The embodiments disclosed herein may additionally be beneficial to power fluctuations and flicker due to wind turbulence by using the energy storage device to smooth the power by absorbing the wind turbulence into energy storage and supplying energy when needed to provide more constant power.
The embodiment of
The embodiments of
While only certain features of the invention have been illustrated and described herein, many modifications and changes will occur to those skilled in the art. It is, therefore, to be understood that the appended claims are intended to cover all such modifications and changes as fall within the true spirit of the invention.
|Cited Patent||Filing date||Publication date||Applicant||Title|
|US2230526 *||Jul 1, 1938||Feb 4, 1941||Gen Motors Corp||Wind power plant|
|US5198698 *||Feb 11, 1991||Mar 30, 1993||Best Power Technology, Inc.||Auxiliary power supply system for providing dc power on demand|
|US5225712||Nov 27, 1991||Jul 6, 1993||U.S. Windpower, Inc.||Variable speed wind turbine with reduced power fluctuation and a static VAR mode of operation|
|US5369353||Dec 8, 1992||Nov 29, 1994||Kenetech Windpower, Inc.||Controlled electrical energy storage apparatus for utility grids|
|US5907192||Jun 9, 1997||May 25, 1999||General Electric Company||Method and system for wind turbine braking|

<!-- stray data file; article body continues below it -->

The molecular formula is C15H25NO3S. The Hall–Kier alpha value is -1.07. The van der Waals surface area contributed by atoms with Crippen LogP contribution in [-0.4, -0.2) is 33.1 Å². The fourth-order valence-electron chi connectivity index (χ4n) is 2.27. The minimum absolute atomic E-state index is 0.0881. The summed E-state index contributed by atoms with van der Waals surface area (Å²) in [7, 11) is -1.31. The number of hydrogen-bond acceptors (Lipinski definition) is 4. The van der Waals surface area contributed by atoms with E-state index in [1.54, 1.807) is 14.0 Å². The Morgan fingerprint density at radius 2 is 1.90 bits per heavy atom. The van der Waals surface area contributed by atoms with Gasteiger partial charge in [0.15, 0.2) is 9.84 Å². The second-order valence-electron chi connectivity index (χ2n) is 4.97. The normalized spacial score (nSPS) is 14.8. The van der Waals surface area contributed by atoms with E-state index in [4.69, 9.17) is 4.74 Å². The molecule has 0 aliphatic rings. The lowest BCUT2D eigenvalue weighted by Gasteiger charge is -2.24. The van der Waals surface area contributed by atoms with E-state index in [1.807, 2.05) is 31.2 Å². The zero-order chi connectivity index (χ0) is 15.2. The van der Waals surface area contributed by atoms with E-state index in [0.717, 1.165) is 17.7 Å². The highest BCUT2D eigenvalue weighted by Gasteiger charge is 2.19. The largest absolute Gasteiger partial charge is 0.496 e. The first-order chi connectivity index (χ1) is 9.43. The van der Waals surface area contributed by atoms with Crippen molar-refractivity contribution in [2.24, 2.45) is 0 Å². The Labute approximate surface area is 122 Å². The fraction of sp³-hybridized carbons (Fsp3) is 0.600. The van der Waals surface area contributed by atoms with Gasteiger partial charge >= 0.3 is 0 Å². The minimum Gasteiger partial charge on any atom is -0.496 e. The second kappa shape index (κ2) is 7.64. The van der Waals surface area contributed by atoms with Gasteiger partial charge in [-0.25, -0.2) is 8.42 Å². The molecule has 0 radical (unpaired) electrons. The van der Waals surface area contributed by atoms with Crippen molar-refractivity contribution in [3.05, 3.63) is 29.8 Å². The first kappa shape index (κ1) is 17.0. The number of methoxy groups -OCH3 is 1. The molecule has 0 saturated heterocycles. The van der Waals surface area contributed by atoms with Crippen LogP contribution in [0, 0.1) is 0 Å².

|US6420796||Jul 2, 1999||Jul 16, 2002||Lagerway Windturbine Bv||DC local grid for wind farm|
|US6921985||Jan 24, 2003||Jul 26, 2005||General Electric Company||Low voltage ride through for wind turbine generators|
|US7126236 *||Mar 15, 2005||Oct 24, 2006||General Electric Company||Methods and apparatus for pitch control power conversion|
|US7218012||May 31, 2006||May 15, 2007||General Electric Company||Emergency pitch drive power supply|
|US7391126 *||Jun 30, 2006||Jun 24, 2008||General Electric Company||Systems and methods for an integrated electrical sub-system powered by wind energy|
|US7449794 *||Aug 14, 2007||Nov 11, 2008||Industrial Technology Research Institute||Wind turbine with self-contained power system|
|US7518257 *||Aug 7, 2007||Apr 14, 2009||Industrial Techonology Research Institute||Hybrid power-generating device|
|US7566981 *||Jun 29, 2006||Jul 28, 2009||Bosch Rexroth Ag||Actuating drive and emergency energy supply device|
|US20030231009 *||Apr 14, 2003||Dec 18, 2003||Minehiro Nemoto||DC backup power supply device and method for diagnosing the same|
|US20040100229||Jun 30, 2001||May 27, 2004||Aloys Wobben||Emergency power supply device|
|US20060208493 *||Mar 15, 2005||Sep 21, 2006||General Electric Company||Methods and apparatus for pitch control power conversion|
|US20070057516 *||Sep 9, 2005||Mar 15, 2007||General Electric Company||Pitch control battery backup methods and system|
|US20070080666 *||Oct 10, 2005||Apr 12, 2007||General Electric Company||Methods and apparatus for coupling an energy storage system to a variable energy supply system|